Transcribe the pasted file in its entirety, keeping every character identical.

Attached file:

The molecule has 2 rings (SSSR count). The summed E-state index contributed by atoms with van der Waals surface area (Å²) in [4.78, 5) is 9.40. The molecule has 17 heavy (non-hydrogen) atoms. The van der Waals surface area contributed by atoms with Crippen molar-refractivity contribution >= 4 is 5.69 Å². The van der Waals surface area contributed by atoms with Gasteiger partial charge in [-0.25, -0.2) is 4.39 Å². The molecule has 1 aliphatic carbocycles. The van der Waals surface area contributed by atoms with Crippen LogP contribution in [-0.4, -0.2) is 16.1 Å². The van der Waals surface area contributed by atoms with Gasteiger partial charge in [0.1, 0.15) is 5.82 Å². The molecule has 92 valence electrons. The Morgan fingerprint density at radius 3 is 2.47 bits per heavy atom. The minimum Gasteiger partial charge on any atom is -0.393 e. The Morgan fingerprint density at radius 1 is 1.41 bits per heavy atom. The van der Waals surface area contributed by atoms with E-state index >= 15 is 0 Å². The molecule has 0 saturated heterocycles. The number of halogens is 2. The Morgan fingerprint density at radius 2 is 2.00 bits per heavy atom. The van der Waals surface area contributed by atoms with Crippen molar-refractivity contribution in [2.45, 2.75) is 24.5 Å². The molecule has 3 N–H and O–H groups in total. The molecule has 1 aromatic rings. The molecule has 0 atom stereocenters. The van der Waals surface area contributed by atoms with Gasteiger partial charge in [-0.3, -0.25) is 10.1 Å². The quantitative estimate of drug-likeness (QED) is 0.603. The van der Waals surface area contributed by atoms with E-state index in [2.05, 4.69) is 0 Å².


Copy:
The molecule has 2 rings (SSSR count). The summed E-state index contributed by atoms with van der Waals surface area (Å²) in [4.78, 5) is 9.40. The molecule has 17 heavy (non-hydrogen) atoms. The van der Waals surface area contributed by atoms with Crippen molar-refractivity contribution >= 4 is 5.69 Å². The van der Waals surface area contributed by atoms with Gasteiger partial charge in [-0.25, -0.2) is 4.39 Å². The molecule has 1 aliphatic carbocycles. The van der Waals surface area contributed by atoms with Crippen LogP contribution in [-0.4, -0.2) is 16.1 Å². The van der Waals surface area contributed by atoms with Gasteiger partial charge in [0.1, 0.15) is 5.82 Å². The molecule has 92 valence electrons. The Morgan fingerprint density at radius 3 is 2.47 bits per heavy atom. The minimum Gasteiger partial charge on any atom is -0.393 e. The Morgan fingerprint density at radius 1 is 1.41 bits per heavy atom. The van der Waals surface area contributed by atoms with E-state index >= 15 is 0 Å². The molecule has 0 saturated heterocycles. The number of halogens is 2. The Morgan fingerprint density at radius 2 is 2.00 bits per heavy atom. The van der Waals surface area contributed by atoms with Crippen molar-refractivity contribution in [2.45, 2.75) is 24.5 Å². The molecule has 3 N–H and O–H groups in total. The molecule has 1 aromatic rings. The molecule has 0 atom stereocenters. The van der Waals surface area contributed by atoms with Gasteiger partial charge in [-0.3, -0.25) is 10.1 Å². The quantitative estimate of drug-likeness (QED) is 0.603. The van der Waals surface area contributed by atoms with E-state index in [2.05, 4.69) is 0 Å².